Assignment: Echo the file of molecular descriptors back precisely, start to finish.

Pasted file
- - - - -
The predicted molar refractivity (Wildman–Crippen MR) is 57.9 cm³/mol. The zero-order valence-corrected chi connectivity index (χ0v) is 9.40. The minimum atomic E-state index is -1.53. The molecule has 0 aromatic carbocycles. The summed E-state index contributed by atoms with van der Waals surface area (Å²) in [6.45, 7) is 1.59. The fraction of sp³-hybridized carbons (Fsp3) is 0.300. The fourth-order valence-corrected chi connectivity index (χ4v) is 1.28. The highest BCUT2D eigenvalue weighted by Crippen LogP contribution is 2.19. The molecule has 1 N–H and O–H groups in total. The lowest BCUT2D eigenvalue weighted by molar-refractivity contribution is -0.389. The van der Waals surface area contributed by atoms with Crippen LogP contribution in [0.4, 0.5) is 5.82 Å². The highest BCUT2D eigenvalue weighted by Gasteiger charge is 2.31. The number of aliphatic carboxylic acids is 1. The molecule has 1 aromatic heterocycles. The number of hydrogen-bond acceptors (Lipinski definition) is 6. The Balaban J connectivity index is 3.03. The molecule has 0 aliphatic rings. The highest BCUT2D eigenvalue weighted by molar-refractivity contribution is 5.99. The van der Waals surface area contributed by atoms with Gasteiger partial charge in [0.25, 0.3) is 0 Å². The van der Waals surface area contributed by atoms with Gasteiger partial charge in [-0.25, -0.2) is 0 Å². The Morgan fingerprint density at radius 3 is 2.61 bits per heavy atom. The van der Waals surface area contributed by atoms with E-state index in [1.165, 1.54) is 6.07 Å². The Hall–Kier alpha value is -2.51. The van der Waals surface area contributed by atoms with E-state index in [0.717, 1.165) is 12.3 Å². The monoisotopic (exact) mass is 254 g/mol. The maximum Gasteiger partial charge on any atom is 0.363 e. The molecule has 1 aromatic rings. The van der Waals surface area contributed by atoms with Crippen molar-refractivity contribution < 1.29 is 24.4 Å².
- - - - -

The predicted molar refractivity (Wildman–Crippen MR) is 57.9 cm³/mol. The zero-order valence-corrected chi connectivity index (χ0v) is 9.40. The minimum atomic E-state index is -1.53. The molecule has 0 aromatic carbocycles. The summed E-state index contributed by atoms with van der Waals surface area (Å²) in [6.45, 7) is 1.59. The fraction of sp³-hybridized carbons (Fsp3) is 0.300. The fourth-order valence-corrected chi connectivity index (χ4v) is 1.28. The highest BCUT2D eigenvalue weighted by Crippen LogP contribution is 2.19. The molecule has 1 N–H and O–H groups in total. The lowest BCUT2D eigenvalue weighted by molar-refractivity contribution is -0.389. The van der Waals surface area contributed by atoms with Crippen LogP contribution in [0.4, 0.5) is 5.82 Å². The highest BCUT2D eigenvalue weighted by Gasteiger charge is 2.31. The number of aliphatic carboxylic acids is 1. The molecule has 1 aromatic heterocycles. The number of hydrogen-bond acceptors (Lipinski definition) is 6. The Balaban J connectivity index is 3.03. The molecule has 0 aliphatic rings. The highest BCUT2D eigenvalue weighted by molar-refractivity contribution is 5.99. The van der Waals surface area contributed by atoms with Gasteiger partial charge in [0.25, 0.3) is 0 Å². The van der Waals surface area contributed by atoms with Gasteiger partial charge in [-0.25, -0.2) is 0 Å². The Morgan fingerprint density at radius 3 is 2.61 bits per heavy atom. The van der Waals surface area contributed by atoms with E-state index in [1.165, 1.54) is 6.07 Å². The Hall–Kier alpha value is -2.51. The van der Waals surface area contributed by atoms with E-state index in [0.717, 1.165) is 12.3 Å². The monoisotopic (exact) mass is 254 g/mol. The maximum Gasteiger partial charge on any atom is 0.363 e. The molecule has 1 aromatic rings. The van der Waals surface area contributed by atoms with Crippen molar-refractivity contribution < 1.29 is 24.4 Å².